Latino Sites Identified as Potential National Parks

Ed O’Keefe, Washington Post, January 4, 2012

Continuing his push to identify more historic sites important to the nation’s Hispanics, Interior Secretary Ken Salazar plans to tout a new report Wednesday identifying several sites tied to Latino heritage in Colorado and New Mexico that could one day become national parks or historic landmarks.

Notably, one of the sites happens to be in Salazar’s back yard.

The report, requested by Salazar, should help his personal goal of establishing more national parks and historic sites tied to minorities. The fact that the sites are in two swing states with burgeoning Hispanic populations means that the report also could be seen as an overture to the nation’s Latino voters, a bloc being aggressively wooed by President Obama’s reelection campaign.

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Salazar, the Obama administration’s most senior Hispanic official and Colorado’s former senator and attorney general, plans to visit his home state to formally unveil the report, published late last month, that labels 3.26 million acres in Colorado’s San Luis Valley and the Sangre de Cristo Mountains and northern New Mexico as areas that could one day become part of a national park or historic site.

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In October, Salazar said the Park Service needed to identify more sites tied to minorities that could be added to the park system, noting that less than 3 percent of all national landmarks are designated for women, Latinos or African Americans. Last year, he ordered agency officials to identify sites nationwide that could eventually join the nation’s network of parks and historic sites, including California’s “Forty Acres” site used by labor activist Cesar Chavez in the 1960s to raise awareness about migrant farm workers.

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  • Clhawk57

    Imagine the uproar if anyone wanted a National Park dedicated to white explorers.

    • Srdennis

      We do have such a thing:  the Lewis and Clark National park and the Lewis and Clark trail (which covers 11 states)  No “uproar” from anyone.  Your sense of victimization is merely  fantasy.

  • Anonymous

    Hispanic parks?  Someplace to leave chicken bones and beer bottles?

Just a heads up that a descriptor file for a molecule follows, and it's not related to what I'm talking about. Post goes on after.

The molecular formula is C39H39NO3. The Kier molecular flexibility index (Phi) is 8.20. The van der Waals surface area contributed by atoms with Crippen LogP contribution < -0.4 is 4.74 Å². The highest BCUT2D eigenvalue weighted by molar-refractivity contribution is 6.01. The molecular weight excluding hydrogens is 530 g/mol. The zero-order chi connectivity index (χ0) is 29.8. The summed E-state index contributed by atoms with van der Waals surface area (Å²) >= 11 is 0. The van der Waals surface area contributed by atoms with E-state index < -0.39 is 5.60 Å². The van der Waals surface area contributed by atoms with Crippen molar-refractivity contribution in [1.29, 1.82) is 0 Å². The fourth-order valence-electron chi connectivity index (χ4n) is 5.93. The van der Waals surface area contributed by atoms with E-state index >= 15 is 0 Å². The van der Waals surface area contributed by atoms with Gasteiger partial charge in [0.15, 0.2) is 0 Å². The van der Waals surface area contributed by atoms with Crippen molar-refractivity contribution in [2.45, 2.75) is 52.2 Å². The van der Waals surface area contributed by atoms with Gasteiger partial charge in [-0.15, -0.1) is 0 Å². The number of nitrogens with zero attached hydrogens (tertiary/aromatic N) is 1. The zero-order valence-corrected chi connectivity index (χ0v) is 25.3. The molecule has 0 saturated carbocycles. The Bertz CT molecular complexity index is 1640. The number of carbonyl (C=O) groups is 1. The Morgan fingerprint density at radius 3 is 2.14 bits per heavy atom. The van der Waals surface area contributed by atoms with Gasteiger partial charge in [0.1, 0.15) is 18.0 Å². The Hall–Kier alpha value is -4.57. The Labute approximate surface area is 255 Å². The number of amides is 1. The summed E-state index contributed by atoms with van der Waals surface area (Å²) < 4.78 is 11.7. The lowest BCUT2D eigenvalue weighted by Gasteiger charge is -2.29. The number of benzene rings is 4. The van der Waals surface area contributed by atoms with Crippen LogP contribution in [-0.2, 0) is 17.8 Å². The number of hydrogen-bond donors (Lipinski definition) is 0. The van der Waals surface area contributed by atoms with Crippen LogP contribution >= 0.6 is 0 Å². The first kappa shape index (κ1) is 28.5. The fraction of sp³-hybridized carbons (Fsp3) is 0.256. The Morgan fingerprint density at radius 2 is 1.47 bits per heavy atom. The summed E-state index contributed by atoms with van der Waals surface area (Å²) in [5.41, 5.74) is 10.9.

• Gerald Martin

    This is funny. These areas are already meccas for mountain climbers and backpackers – 99% white. (I’ve hiked the Blanca Peak area and Sangre de Christo Mountains many times myself.)  Most of the historical sites are already visited frequently by RVers and retired couples – 99.9% white. All of the land not in private hands is national forest or federal wilderness. In other words, it’s ALREADY a place the public likes to go, and that means the WHITE public. Some hispanic families do like to camp and fish (though they seldom hike, climb or backpack), and if this initiative increases the number of campgrounds, fine – but most of the people taking advantage of the expanded opportunites will be white.

    But I doubt much will be done: the federal gov’t in general and the National Park Service in particular is so broke they don’t have the $$$ to buy any more land, except perhaps a few token ranch sites or cabins comprising a few hundre acres at most. 

    The good news: if this initiative does amount to anything, it will benefit white folks more than anyone.

  • I get the hunch that these new Hispanic National Parks could be used for cannabis farms, and to start wild fires to distract the authorities away from the activities of drug runners.  Good thing that doesn’t happen any existing National Parks.

  • Why does it seems everything these people do must have their ethnicity attached to it? And they have the gall to call us “racists.” 

  • Bardon Kaldian

    Hahahh…..but these sites are essentially Spanish Conquistadors’ places. Maybe a time has come for a Hernan Cortez day ?